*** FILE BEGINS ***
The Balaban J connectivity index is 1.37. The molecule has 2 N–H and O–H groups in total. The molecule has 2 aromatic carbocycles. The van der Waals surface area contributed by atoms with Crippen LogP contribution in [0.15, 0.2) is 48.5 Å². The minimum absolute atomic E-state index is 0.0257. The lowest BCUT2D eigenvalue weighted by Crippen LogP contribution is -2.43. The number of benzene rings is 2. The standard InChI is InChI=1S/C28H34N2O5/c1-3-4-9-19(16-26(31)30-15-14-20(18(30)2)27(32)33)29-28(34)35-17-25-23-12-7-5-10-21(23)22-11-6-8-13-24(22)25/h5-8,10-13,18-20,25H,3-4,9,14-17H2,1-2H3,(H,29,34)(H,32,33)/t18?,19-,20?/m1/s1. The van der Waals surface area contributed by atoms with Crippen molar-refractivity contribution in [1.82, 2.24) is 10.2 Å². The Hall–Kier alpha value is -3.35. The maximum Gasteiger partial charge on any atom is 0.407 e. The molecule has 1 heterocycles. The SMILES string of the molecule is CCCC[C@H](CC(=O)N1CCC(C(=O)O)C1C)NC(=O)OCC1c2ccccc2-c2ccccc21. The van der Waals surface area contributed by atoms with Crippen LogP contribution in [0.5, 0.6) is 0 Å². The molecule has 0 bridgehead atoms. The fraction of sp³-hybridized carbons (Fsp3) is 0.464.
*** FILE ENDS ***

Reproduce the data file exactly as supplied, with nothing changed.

The Balaban J connectivity index is 1.37. The molecule has 2 N–H and O–H groups in total. The molecule has 2 aromatic carbocycles. The van der Waals surface area contributed by atoms with Crippen LogP contribution in [0.15, 0.2) is 48.5 Å². The minimum absolute atomic E-state index is 0.0257. The lowest BCUT2D eigenvalue weighted by Crippen LogP contribution is -2.43. The number of benzene rings is 2. The standard InChI is InChI=1S/C28H34N2O5/c1-3-4-9-19(16-26(31)30-15-14-20(18(30)2)27(32)33)29-28(34)35-17-25-23-12-7-5-10-21(23)22-11-6-8-13-24(22)25/h5-8,10-13,18-20,25H,3-4,9,14-17H2,1-2H3,(H,29,34)(H,32,33)/t18?,19-,20?/m1/s1. The van der Waals surface area contributed by atoms with Crippen molar-refractivity contribution in [1.82, 2.24) is 10.2 Å². The Hall–Kier alpha value is -3.35. The maximum Gasteiger partial charge on any atom is 0.407 e. The molecule has 1 heterocycles. The SMILES string of the molecule is CCCC[C@H](CC(=O)N1CCC(C(=O)O)C1C)NC(=O)OCC1c2ccccc2-c2ccccc21. The van der Waals surface area contributed by atoms with Crippen LogP contribution in [0.5, 0.6) is 0 Å². The molecule has 0 bridgehead atoms. The fraction of sp³-hybridized carbons (Fsp3) is 0.464.